The elimination diet is the “gold standard” for identifying food sensitivities, but data suggest that eliminating foods identified using IgG food allergy testing in certain conditions may result in significant symptom improvement.
The role of IgG-mediated reactions causing allergic symptoms continues to be debated. Some practitioners feel that Type 1 IgE-mediated reactions are the only “true” food allergies. IgG food allergy testing, or delayed hypersensitivity testing, remains controversial.
In theory, since IgG can trigger a powerful protective response to protect the body from what it perceives as a threat, it is possible that food-induced IgG will cause the release of inflammatory chemicals and cause health symptoms. But, we commonly have low levels of anti-food IgG in our bloodstreams and do not react to them. So, the presence of anti-food IgG, even at high levels, doesn't necessarily mean that the food is causing the reaction. It may even be that an increase in anti-food IgG might indicate a recovery of an IgE-mediated allergy and not that the body views the food as a threat.
IgG-mediated food allergy is complicated. However, data suggest that eliminating foods identified using IgG antibody food testing in certain conditions such as, irritable bowel syndrome (IBS) can result in significant symptom improvement.
There is no standardized IgG testing – different labs may produce different results. There can be false positives (the test indicates you are food sensitive, but you really aren’t) or false negatives (the test indicates you are not food sensitive, but you really are). If you’ve eliminated a food or food component from your diet, for example gluten, for months the test will indicate that you are not sensitive to gluten containing foods. This is only because you’ve removed it from your diet and the body is no longer reacting to it, but you still may really be sensitive to gluten.
Interpretation of the test is important when identifying food sensitivities, but there is limited standardization here also (both with labs and practitioners). As stated above, the mere presence of anti-food IgG doesn't mean that it is causing your symptoms. If IgG testing indicates a reaction to multiple foods in one food group or many foods overall it usually means your gut health is compromised (i.e. “leaky gut”) instead of food sensitivities. An elimination diet may well be indicated, but figuring out why you have “leaky gut” (the root cause of the problem) is critical.
What should you do? If available and practical, practitioners use IgG antibody blood testing to compare with other pieces of the clinical picture and to have some sort of starting point for an elimination diet based on likely food “allergy” candidates. Testing may help to confirm food sensitivity in the context of the full clinical picture. However, test results may result in you eliminating foods unnecessarily. None of the allergy tests alone (IgE or IgG antibody testing) are sufficiently accurate to identify the specific foods that are triggering symptoms.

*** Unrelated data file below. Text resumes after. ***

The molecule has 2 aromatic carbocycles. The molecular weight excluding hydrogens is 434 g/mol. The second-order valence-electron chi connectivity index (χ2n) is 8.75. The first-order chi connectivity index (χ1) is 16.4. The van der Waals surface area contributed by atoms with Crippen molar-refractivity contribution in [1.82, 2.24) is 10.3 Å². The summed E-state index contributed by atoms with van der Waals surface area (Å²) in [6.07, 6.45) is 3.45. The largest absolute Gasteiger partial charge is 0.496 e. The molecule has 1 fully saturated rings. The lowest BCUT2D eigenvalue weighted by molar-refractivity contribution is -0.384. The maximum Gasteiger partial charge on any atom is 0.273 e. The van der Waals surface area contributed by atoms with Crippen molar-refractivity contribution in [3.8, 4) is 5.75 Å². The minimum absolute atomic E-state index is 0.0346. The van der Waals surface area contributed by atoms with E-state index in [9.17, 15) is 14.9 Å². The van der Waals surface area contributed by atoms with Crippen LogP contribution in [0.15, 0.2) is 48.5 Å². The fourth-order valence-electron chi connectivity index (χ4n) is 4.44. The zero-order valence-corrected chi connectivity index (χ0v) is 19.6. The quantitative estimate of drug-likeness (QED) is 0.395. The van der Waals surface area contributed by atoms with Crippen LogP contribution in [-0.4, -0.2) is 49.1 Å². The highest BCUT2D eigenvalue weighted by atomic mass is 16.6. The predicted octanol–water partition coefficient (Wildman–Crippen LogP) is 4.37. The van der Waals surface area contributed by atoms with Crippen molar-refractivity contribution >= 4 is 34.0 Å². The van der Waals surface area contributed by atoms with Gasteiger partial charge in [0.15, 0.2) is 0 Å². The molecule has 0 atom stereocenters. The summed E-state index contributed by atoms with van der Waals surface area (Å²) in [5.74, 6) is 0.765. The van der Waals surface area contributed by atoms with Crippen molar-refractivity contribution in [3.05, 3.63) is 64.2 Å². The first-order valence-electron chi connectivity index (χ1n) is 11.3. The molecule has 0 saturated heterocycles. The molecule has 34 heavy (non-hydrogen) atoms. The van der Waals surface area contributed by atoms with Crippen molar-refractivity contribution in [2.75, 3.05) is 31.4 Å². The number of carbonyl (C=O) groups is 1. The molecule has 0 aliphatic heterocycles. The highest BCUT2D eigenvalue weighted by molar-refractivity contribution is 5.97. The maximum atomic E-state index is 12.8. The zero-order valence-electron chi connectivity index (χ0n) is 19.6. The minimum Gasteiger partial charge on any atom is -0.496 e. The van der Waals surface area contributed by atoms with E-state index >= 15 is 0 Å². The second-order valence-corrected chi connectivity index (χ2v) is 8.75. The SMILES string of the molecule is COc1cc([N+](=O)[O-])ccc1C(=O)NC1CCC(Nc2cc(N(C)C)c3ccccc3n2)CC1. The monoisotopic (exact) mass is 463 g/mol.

The elimination diet and challenge is the gold standard for identifying IgE-mediated and IgG-mediated (delayed hypersensitivity) food sensitivities. A comprehensive elimination diet is very difficult and and testing may be useful to help give you a starting point for a modified elimination diet plan, especially if you have IBS.
**Remember that determining what kind of food sensitivities you have is only the first step in healing. You must also look into why your immune system is reacting to these foods which is key to determining the root cause of your symptoms or health condition.
This is general guide to IgG food allergy testing. Many different types of food sensitivity tests are currently on the market and a full review of those tests is beyond the scope of this page. Many practitioners report good success with different types of food sensitivity testing, but overall, this type of testing remains controversial. The clinical interpretation of the test results appears key to the usefulness of the test. Check out my references for more information.
The elimination diet and challenge is the “gold standard” for identifying food sensitivities. A comprehensive elimination diet is very difficult and if it doesn’t seem like something you can do and you are willing to pay out of pocket for testing, IgG food allergy testing (or other food sensitivity tests) may help you to identify foods that you may be sensitive to and ultimately assist in your healing process.
Some references: Joneja, JV Dealing with Food Allergies, 2003; Vickerstaff Health Services, Diagnosis of Food Allergy FAQ sheet 2007, http://www.allergynutrition.com/index.php; Mullin GE, Swift KM, Lipski L et al. Testing for food reactions: The good, the bad and the ugly. Nutrition in Clinical Practice 2010;25,192-8
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